Prison Medication-Assisted Treatment Program Leads to 60% Decrease in OD’s

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Prison Medication-Assisted Treatment Program Leads to 60% Decrease in OD’s

This week, New York City Mayor Michael Bloomberg and Gov. Gina Raimondo’s took a tour of the facilities for inmates and people involved in the post-incarceration program. Gov. Raimondo then participated in a roundtable discussion about the state’s medication-assisted treatment program. Introduced in 2017, the program offers inmates in the prison system, also called AC) (Adult Correctional Institutions) medication-assisted treatment.

While medication-assisted treatment is treated as controversial by some state-run addiction treatment providers, for many others it is a “gold” standard that saves lives and gives the addicted some breathing space as they learn to make better choices, especially post-incarceration.

“As far as I know the medically assisted treatment program that we have in this prison system is one of its kind in the country,” Raimondo said. “It was a little bit controversial when we started it, but the results have been fantastic.”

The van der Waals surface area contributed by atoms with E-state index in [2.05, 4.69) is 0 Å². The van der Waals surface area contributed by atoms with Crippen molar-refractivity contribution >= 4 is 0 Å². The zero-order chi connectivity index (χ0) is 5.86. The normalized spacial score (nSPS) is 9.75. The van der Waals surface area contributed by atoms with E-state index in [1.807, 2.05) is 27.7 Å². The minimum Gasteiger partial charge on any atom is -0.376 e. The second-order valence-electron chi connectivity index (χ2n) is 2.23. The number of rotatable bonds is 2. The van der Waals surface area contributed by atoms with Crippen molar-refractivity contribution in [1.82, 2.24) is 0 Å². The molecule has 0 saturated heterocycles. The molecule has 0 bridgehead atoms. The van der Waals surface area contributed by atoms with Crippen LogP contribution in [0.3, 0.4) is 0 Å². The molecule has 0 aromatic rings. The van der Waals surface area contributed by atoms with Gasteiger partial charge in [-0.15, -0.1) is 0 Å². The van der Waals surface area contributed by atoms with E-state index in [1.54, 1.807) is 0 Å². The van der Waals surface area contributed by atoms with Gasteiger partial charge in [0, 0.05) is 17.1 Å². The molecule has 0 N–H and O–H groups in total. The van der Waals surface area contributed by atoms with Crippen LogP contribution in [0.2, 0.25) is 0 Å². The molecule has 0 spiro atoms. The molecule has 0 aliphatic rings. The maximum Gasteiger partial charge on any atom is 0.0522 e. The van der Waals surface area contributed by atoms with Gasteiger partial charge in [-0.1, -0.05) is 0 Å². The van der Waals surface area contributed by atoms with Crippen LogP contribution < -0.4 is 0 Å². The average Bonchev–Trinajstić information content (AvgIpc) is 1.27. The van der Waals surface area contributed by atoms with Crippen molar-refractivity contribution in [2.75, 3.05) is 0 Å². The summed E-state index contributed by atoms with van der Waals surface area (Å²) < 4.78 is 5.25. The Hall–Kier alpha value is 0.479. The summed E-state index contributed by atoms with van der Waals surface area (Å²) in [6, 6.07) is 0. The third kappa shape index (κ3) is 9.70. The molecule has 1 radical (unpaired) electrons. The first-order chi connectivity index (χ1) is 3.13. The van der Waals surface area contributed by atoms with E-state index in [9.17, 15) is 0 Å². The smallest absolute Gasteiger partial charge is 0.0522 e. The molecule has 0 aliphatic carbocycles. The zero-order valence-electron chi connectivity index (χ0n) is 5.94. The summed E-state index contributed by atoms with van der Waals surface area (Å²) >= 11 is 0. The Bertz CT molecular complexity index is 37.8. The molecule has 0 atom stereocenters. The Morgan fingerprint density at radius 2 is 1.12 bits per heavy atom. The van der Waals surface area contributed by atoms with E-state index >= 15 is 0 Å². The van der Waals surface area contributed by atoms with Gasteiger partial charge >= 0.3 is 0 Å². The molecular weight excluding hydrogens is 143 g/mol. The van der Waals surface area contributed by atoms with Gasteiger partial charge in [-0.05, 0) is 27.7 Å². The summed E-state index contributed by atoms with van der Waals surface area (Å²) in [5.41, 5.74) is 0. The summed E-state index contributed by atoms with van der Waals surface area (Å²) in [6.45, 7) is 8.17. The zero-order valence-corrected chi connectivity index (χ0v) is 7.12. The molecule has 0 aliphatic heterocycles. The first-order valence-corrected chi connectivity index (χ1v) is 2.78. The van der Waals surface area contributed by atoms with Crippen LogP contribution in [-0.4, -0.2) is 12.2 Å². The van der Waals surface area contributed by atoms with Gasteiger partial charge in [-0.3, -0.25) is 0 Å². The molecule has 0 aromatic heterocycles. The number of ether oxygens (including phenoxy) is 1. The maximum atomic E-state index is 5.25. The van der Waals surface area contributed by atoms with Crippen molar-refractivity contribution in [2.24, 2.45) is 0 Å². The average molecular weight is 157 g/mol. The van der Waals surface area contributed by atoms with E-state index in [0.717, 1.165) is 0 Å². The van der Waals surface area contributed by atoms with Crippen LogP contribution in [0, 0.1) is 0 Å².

Raimondo attributes medication-assisted treatment with saving lives at Rhode Island’s ACI. Started last year, since implementing the program, they have witnessed post-incarceration overdose deaths drop by 60%. ACI is a cluster of prison buildings that ultimately houses 3,854 inmates, many which enter prison with an untreated substance use disorder.

Raimondo said there is a new program dedicated to job training for those struggling with addiction that will start this year. Rhode Island uses, in part, federal grants for the programs. Inmates also have the opportunity to receive one-on-one counseling while incarcerated. All of these programs can help give an inmate practical tools for staying clean and returning to the outside world. For many, it also offers hope for a drug-free life. Inmates usually continue their medication-assisted treatment once they leave the facility and continue to probation or parole.

Many state prisons offer no medication or treatment outside of 12-step meetings to inmates suffering from addiction. Gov. Raimondo hopes Rhode Island serves as a model for other states to tackle opioid addiction.

According to the American Public Health Association, out of 2.3 million U.S. inmates nationwide, 1.5 million suffer from a substance use disorder and an addiction 458,000 inmates either had histories of substance use (including excessive alcohol.)

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